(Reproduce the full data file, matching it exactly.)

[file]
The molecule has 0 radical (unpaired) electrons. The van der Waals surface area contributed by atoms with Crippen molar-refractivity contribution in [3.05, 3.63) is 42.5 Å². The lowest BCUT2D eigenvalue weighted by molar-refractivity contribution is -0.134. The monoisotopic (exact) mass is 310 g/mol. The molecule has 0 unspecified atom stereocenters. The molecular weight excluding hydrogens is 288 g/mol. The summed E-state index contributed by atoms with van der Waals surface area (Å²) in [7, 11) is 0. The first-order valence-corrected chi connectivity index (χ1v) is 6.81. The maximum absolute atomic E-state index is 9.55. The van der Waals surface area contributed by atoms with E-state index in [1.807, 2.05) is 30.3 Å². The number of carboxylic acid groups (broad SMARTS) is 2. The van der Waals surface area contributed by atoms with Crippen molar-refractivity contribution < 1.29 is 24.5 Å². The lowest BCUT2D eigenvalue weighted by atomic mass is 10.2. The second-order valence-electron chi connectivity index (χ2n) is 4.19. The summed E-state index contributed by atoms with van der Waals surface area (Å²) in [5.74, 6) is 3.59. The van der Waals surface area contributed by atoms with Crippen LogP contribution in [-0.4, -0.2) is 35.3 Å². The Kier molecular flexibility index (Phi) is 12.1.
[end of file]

The molecule has 0 radical (unpaired) electrons. The van der Waals surface area contributed by atoms with Crippen molar-refractivity contribution in [3.05, 3.63) is 42.5 Å². The lowest BCUT2D eigenvalue weighted by molar-refractivity contribution is -0.134. The monoisotopic (exact) mass is 310 g/mol. The molecule has 0 unspecified atom stereocenters. The molecular weight excluding hydrogens is 288 g/mol. The summed E-state index contributed by atoms with van der Waals surface area (Å²) in [7, 11) is 0. The first-order valence-corrected chi connectivity index (χ1v) is 6.81. The maximum absolute atomic E-state index is 9.55. The van der Waals surface area contributed by atoms with E-state index in [1.807, 2.05) is 30.3 Å². The number of carboxylic acid groups (broad SMARTS) is 2. The van der Waals surface area contributed by atoms with Crippen molar-refractivity contribution < 1.29 is 24.5 Å². The lowest BCUT2D eigenvalue weighted by atomic mass is 10.2. The second-order valence-electron chi connectivity index (χ2n) is 4.19. The summed E-state index contributed by atoms with van der Waals surface area (Å²) in [5.74, 6) is 3.59. The van der Waals surface area contributed by atoms with Crippen LogP contribution in [-0.4, -0.2) is 35.3 Å². The Kier molecular flexibility index (Phi) is 12.1.